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To accompany the launch of The Lost Spell by Yismake Worku in English, we relate some neglected history

The Lost Spell by Yismake Worku (tr. Bethlehem Attfield) is the tale of a businessman who turns himself into a dog whilst dabbling in the occult. But the journey he is forced to make through the Southern Ethiopia of 2012 also serves British readers very well as an introduction to the country, its history and its stories. The present depicted is an uneasy settlement with Chinese and European industry, while the past is populated by chastened Italian and Victorian invaders. Ancient figures, like Queen Yodit and the sorcerer Akilas also make their appearances.

Yet for many British or American readers, the Live Aid concerts of 1985 (to raise money to alleviate Ethiopian famine) may be the only historical connection they remember. And rehearsing a connection where “we” helped “them” in isolation has the potential to be frustrating; a point we confirmed by putting it to Ethiopian Londoners we know in Dalston. Partly this is due to it being so atypical; any student of Ethiopian or Abyssinian history will recognise the recurring theme of independence.

So here we include a short list of historical connections between Ethiopia/Abyssinia and the English speaking world, some of which find mention in the novel. For further reading, a lifetime could be well spent on the shelves of L.A. based Tsehai Publishers. Or now, thanks to Bethlehem Attfield’s translation, we can journey from Yirgalem to Addis Ababa through the eyes of a dog.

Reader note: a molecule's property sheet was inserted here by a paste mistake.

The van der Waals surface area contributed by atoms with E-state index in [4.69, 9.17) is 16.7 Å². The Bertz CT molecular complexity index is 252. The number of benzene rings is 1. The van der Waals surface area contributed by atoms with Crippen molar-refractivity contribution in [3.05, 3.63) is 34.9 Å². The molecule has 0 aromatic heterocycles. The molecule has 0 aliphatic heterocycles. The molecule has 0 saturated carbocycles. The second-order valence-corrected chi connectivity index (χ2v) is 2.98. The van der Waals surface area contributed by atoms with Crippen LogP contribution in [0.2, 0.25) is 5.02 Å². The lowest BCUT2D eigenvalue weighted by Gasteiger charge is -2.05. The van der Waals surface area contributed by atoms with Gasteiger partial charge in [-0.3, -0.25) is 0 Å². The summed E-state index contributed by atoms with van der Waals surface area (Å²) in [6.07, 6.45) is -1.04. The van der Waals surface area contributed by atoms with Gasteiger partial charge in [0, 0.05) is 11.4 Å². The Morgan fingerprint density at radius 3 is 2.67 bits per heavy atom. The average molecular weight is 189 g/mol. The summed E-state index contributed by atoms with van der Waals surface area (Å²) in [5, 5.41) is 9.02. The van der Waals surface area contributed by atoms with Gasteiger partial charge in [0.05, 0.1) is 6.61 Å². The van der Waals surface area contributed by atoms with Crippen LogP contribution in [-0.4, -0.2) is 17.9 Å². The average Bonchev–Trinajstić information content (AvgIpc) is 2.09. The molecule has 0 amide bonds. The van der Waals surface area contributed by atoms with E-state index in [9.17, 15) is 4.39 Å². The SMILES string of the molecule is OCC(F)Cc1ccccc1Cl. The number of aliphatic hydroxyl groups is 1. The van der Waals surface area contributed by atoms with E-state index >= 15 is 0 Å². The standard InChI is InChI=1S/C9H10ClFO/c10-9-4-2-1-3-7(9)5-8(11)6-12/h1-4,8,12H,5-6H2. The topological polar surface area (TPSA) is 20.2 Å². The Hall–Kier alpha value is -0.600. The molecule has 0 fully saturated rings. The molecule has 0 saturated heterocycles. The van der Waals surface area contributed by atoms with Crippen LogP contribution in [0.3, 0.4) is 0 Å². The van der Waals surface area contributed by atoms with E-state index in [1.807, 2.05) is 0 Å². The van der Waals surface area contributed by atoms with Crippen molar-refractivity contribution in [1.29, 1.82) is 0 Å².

• British people may be surprised to learn that the Pankhurst family are widely known in Ethiopia. Sylvia was a campaigner against appeasement of the Italian Fascist invasion (1936-41), in which Mussolini used chemical weapons. Her son Richard became a professor at the University of Addis Ababa.
  • Italy attempted to enlarge its colonies in the Horn of Africa once before, declaring Ethiopia a “protectorate.” At the Battle of Adwa in 1896, Menelik II defeated Italy.
  • The poet Rimbaud lived in Harar between 1880-1891, after quitting London and literature. Here he was a merchant selling coffee and weapons, including second-hand rifles to Menelik II.
  • Emperor Tewodros II established a foundry at Gaffat, developing modern artillery with the help of mainly German, Polish and English arrivals to Abyssinia (often deserters or mercenaries). Tewodros II wrote to Queen Victoria, proposing a military alliance, but his letters were ignored. Facing civil war, he took European hostages, which led to the massive invasion of 1868 led by General Napier.
  • Walter Plowden (British Consul) and Captain Speedy were two Victorian “adventurers” who became close to Tewodros II. Speedy became Napier’s advisor and translator, and was to become guardian to Tewodros’ son Prince Alemayehu, who was orphaned by the British invasion and abducted. He died of pleurisy aged 19. The retention of the Prince’s remains and the treasures looted from Magdala fortress by Britain is a subject of protest.
The Battle of Adwa, 1896
Rimbaud in Harar 1880s
Napier’s invasion force arrives in Annesley Bay 1868
Prince Alemayehu after arriving on Isle of Wight
The March on Magdala did not maintain its position in popular memory

The Lost Spell by Yismake Worku (tr. Bethlehem Attfield)